7 ways to save money on life insurance
In this article, we will discuss the ways you can accumulate savings when buying life insurance.
Get a "low load" or a "no load" policy.
These policies do not involve or have lesser commissions or similar fees built into them. This makes them cheaper alternatives to traditional life policies.
If you are considering a variable type of insurance, the absence of such fees could mean faster build up of your cash value as your money goes straight to the account. Be aware though that not many insurance companies sell these products. Your chance of getting is through a financial advisor. You still need to pay a flat fee in the absence of a commission.
Be sure to check on the financial stability of the company providing you this product.
Do not purchase a guaranteed issue policy when you are in good health.
A guaranteed issue life insurance policy does away with a medical examination. Providers of this type of policy may require an applicant to answer a select number of medical related questions. This product appeals to individuals who have problems securing a traditional policy because of health problems.
The downside to a guaranteed issue policy is that the premiums are too high and the face value is low. In some cases, the accumulated amount of premiums paid can be greater that the amount that the beneficiaries will get.
There is a way you can secure a traditional life policy even if you have pre-existing medical conditions. Go check our guide "Life insurance and impaired health," and read the section "Steps to getting life insurance when you have pre-existing medical conditions."
Improve your health and ask for a reevaluation.
If you have an impaired health, you will not get the best rates out there. If your condition is a serious one, you might not even get a policy anywhere.
However, if you strive to improve your health through proper medication, exercise and care and if you record your history of health improvement, an insurance provider would be happy to accommodate you. If you can convince them that you have become a lesser risk, you could secure a good deal.
If you think you have become healthy since your last evaluation, ask for reconsideration and reevaluation from your provider to confirm the improvement.
Yes, you read that right - stop smoking and you can get discounts. Insurers have separate rates for those who smoke and those who do not. The premium prices for smokers can be quite high.
Consider the following information posted by Foxbusiness.com in November 2011: a non-smoker, 35 years old, will pay somewhere between $725 to $800 on a twenty year term policy with a coverage value of $500,000. A smoker of the same age will pay much more - the premium would be somewhere between $1,965 to $2,000 for the same type of policy and same amount of coverage.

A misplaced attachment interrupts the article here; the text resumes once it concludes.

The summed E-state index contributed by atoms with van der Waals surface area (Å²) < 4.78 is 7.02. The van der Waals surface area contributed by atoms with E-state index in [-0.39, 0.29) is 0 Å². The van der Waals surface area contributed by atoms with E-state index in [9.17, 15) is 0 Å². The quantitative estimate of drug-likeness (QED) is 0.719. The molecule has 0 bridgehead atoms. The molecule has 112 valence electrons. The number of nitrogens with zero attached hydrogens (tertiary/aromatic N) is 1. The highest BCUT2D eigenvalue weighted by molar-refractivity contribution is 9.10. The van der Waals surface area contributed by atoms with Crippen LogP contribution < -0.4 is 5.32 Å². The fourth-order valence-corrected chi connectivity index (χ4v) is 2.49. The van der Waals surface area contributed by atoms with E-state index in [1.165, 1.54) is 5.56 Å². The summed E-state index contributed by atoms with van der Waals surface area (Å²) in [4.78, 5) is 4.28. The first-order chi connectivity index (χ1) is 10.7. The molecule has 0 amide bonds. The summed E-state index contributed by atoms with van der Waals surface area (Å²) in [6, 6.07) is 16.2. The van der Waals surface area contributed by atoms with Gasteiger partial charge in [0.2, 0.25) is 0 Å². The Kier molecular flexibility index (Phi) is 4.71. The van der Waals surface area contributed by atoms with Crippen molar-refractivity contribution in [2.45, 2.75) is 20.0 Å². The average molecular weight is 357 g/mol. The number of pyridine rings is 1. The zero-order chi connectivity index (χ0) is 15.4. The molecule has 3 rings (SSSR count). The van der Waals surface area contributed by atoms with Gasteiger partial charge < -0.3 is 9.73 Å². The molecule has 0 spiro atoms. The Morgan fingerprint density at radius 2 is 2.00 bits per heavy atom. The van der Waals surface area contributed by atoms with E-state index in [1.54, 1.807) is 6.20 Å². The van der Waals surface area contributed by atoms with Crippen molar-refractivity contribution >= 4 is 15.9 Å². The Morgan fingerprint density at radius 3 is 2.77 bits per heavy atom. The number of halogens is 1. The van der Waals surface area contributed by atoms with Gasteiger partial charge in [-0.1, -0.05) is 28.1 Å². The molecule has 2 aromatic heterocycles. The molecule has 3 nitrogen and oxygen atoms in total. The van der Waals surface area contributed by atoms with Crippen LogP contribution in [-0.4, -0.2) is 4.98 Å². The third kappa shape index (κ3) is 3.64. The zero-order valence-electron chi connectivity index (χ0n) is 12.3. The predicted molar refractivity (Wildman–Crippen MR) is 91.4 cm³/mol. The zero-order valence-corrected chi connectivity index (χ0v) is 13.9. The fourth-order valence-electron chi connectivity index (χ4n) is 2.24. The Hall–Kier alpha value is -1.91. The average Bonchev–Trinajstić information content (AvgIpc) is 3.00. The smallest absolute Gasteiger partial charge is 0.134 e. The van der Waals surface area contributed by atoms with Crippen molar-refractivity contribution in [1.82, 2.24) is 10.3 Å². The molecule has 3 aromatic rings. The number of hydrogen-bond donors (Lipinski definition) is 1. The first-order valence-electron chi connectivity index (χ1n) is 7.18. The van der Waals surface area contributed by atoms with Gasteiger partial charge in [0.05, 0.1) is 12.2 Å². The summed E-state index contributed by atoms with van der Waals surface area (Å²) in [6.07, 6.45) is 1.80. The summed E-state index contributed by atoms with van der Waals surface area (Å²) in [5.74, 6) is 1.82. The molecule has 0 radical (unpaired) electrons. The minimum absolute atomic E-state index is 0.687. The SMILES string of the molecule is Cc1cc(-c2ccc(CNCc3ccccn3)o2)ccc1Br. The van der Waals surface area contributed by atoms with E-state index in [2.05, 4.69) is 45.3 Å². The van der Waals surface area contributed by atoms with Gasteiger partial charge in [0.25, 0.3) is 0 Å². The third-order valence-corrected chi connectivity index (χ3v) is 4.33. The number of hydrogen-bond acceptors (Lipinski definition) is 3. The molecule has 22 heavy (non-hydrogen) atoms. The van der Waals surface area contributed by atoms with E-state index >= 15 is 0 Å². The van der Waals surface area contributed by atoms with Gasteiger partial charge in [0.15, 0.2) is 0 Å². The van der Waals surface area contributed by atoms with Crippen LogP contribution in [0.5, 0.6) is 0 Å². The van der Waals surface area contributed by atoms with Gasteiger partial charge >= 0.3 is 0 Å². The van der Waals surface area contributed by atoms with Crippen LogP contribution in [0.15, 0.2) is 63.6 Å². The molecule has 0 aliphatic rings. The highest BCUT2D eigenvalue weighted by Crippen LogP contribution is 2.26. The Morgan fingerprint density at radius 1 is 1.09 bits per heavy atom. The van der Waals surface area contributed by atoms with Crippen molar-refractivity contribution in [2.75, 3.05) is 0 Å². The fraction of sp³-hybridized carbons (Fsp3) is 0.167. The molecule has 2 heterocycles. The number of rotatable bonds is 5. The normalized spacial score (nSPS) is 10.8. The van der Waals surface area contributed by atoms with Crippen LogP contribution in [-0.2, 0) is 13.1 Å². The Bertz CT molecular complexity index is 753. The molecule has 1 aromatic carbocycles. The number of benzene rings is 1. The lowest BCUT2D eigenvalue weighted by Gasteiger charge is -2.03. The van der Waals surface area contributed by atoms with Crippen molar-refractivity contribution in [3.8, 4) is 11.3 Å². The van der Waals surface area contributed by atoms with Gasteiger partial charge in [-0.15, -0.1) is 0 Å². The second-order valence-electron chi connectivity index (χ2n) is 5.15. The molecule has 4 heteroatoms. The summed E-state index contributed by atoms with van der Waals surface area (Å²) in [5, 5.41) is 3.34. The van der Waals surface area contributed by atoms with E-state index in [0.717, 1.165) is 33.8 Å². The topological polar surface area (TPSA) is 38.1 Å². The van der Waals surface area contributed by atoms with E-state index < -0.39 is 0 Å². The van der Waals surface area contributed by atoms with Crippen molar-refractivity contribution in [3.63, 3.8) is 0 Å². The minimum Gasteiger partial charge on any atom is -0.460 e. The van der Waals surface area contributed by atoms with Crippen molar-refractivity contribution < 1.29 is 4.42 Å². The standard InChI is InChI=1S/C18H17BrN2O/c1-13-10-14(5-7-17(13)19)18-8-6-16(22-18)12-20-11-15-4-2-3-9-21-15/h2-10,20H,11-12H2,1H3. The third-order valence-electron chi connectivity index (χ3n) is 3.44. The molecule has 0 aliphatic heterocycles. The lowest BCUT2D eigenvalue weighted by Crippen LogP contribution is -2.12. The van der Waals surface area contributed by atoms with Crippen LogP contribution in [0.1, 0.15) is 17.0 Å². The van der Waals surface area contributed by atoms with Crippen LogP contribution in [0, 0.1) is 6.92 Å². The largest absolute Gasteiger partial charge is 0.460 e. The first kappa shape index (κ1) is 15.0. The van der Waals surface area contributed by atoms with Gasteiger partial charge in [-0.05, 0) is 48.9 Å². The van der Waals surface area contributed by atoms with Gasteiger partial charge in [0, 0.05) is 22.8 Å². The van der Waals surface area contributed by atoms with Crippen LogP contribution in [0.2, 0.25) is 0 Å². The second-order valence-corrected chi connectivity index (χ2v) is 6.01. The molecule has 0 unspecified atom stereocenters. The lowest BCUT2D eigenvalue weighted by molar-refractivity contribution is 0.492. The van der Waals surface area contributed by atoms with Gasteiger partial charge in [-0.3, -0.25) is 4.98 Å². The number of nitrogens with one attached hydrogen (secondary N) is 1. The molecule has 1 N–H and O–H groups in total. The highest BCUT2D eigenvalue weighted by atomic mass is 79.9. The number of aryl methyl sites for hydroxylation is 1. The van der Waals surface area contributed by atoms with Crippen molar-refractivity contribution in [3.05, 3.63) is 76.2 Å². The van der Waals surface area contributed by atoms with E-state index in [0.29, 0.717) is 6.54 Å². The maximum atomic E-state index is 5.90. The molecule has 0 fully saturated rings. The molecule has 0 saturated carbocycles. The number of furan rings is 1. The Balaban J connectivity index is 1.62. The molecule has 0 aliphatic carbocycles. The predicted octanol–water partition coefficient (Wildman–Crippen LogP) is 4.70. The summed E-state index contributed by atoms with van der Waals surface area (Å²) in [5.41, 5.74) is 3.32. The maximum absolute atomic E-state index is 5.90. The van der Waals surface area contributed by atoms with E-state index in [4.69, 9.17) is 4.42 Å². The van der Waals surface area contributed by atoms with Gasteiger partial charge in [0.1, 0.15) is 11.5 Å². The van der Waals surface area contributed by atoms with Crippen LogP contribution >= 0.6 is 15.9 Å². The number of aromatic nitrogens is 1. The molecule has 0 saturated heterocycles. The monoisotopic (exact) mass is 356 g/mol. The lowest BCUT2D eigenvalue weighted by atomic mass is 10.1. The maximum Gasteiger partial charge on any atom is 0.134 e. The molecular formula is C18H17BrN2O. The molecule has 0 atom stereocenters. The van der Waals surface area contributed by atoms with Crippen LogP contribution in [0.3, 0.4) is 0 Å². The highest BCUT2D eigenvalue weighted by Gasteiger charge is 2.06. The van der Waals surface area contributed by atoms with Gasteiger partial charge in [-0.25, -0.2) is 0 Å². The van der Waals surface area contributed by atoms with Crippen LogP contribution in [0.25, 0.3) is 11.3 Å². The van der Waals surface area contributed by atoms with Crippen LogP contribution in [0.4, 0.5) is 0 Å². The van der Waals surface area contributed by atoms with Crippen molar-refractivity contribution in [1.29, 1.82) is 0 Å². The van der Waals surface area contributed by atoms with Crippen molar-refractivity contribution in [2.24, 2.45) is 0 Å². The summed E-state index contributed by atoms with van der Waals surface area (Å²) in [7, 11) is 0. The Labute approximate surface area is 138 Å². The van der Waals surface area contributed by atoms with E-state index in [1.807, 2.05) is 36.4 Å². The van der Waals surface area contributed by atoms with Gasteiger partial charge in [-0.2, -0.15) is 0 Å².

When you plan to stop smoking, a provider may give you a period of time to do so, some offer six months, others five years, before they offer you a non-smoker's rate. Plus, you have to undergo the necessary saliva or urine examination.
Review your insurance policy after each major event.
Many major events can impact your current policy.
For instance, the arrival of a new baby to the family means an additional dependent whose future you need to consider. You have to make a new round of calculations for college, childcare and other costs related to raising a child.
If you have gone from being a renter to a homeowner via a mortgage, you need to consider the home loan as well. How will your surviving family cope up with the mortgage in case you die?
The same need to review your policy would come up in the event of a divorce. Such major events can impact your premium payments.
Consider getting a rider.
Our needs change from time to time. In some cases, there could be a need for more life insurance coverage. In this situation, study first if there is really a need for you to buy a new policy or just the addition of a rider to your existing policy.
There are cases where a simple rider will widen coverage. This means you do not have to undergo the process of getting a new policy and you need not sacrifice the cash you have built up on your current policy.
Pay your premiums annually.
Many insurance companies offer the following payment schedules: monthly, quarterly, semi-annual and annual.
Monthly payments mean the amount you pay is more budget friendly. However, it costs a fraction more than the annual payment. So are the quarterly and semi-annual options.
To illustrate the difference, here is an example for a twenty year level term policy:
Annual payment: $1,000
Semi-Annual: $520 x 2 = $1,040 for a year's total
Quarterly: $265 x 4 = $1,060 for a year's total
Monthly: $87.50 x 12= $1,050 for a year's total
The example shows that annual payments can save you between two to eight percent on premium payments.